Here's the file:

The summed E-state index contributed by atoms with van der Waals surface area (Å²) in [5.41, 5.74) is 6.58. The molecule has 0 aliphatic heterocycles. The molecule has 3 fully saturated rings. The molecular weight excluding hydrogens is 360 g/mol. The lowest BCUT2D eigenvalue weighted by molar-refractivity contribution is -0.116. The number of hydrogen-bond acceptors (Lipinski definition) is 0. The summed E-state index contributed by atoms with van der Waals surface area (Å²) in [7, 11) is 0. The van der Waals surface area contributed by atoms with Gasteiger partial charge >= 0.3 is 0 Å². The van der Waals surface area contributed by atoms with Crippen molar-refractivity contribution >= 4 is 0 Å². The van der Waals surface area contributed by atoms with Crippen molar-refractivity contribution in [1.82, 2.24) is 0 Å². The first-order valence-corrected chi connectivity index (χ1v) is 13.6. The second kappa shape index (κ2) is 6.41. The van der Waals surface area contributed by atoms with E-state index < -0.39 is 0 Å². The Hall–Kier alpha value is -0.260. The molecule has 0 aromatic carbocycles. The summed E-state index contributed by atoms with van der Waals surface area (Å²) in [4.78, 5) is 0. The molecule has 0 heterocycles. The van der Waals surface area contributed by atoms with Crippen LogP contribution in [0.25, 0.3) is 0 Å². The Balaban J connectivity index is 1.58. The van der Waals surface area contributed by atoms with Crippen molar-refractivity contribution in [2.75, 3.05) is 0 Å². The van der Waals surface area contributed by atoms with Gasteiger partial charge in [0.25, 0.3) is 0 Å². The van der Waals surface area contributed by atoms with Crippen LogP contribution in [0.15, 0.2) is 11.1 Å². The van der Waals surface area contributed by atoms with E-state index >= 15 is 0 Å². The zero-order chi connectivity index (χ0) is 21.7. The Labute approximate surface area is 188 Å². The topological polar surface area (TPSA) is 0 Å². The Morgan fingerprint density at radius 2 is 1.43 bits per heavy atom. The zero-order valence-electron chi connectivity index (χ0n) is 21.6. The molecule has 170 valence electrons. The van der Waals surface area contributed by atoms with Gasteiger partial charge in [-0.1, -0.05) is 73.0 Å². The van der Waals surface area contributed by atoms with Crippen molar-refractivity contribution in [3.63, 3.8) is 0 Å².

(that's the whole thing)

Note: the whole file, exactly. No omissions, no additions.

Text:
The summed E-state index contributed by atoms with van der Waals surface area (Å²) in [5.41, 5.74) is 6.58. The molecule has 0 aliphatic heterocycles. The molecule has 3 fully saturated rings. The molecular weight excluding hydrogens is 360 g/mol. The lowest BCUT2D eigenvalue weighted by molar-refractivity contribution is -0.116. The number of hydrogen-bond acceptors (Lipinski definition) is 0. The summed E-state index contributed by atoms with van der Waals surface area (Å²) in [7, 11) is 0. The van der Waals surface area contributed by atoms with Gasteiger partial charge >= 0.3 is 0 Å². The van der Waals surface area contributed by atoms with Crippen molar-refractivity contribution >= 4 is 0 Å². The van der Waals surface area contributed by atoms with Crippen molar-refractivity contribution in [1.82, 2.24) is 0 Å². The first-order valence-corrected chi connectivity index (χ1v) is 13.6. The second kappa shape index (κ2) is 6.41. The van der Waals surface area contributed by atoms with E-state index < -0.39 is 0 Å². The Hall–Kier alpha value is -0.260. The molecule has 0 aromatic carbocycles. The summed E-state index contributed by atoms with van der Waals surface area (Å²) in [4.78, 5) is 0. The molecule has 0 heterocycles. The van der Waals surface area contributed by atoms with Crippen LogP contribution in [0.25, 0.3) is 0 Å². The Balaban J connectivity index is 1.58. The van der Waals surface area contributed by atoms with Crippen molar-refractivity contribution in [2.75, 3.05) is 0 Å². The van der Waals surface area contributed by atoms with Gasteiger partial charge in [0.25, 0.3) is 0 Å². The van der Waals surface area contributed by atoms with Crippen LogP contribution in [0.15, 0.2) is 11.1 Å². The van der Waals surface area contributed by atoms with E-state index >= 15 is 0 Å². The zero-order chi connectivity index (χ0) is 21.7. The Labute approximate surface area is 188 Å². The topological polar surface area (TPSA) is 0 Å². The Morgan fingerprint density at radius 2 is 1.43 bits per heavy atom. The zero-order valence-electron chi connectivity index (χ0n) is 21.6. The molecule has 170 valence electrons. The van der Waals surface area contributed by atoms with Gasteiger partial charge in [-0.1, -0.05) is 73.0 Å². The van der Waals surface area contributed by atoms with Crippen molar-refractivity contribution in [3.63, 3.8) is 0 Å².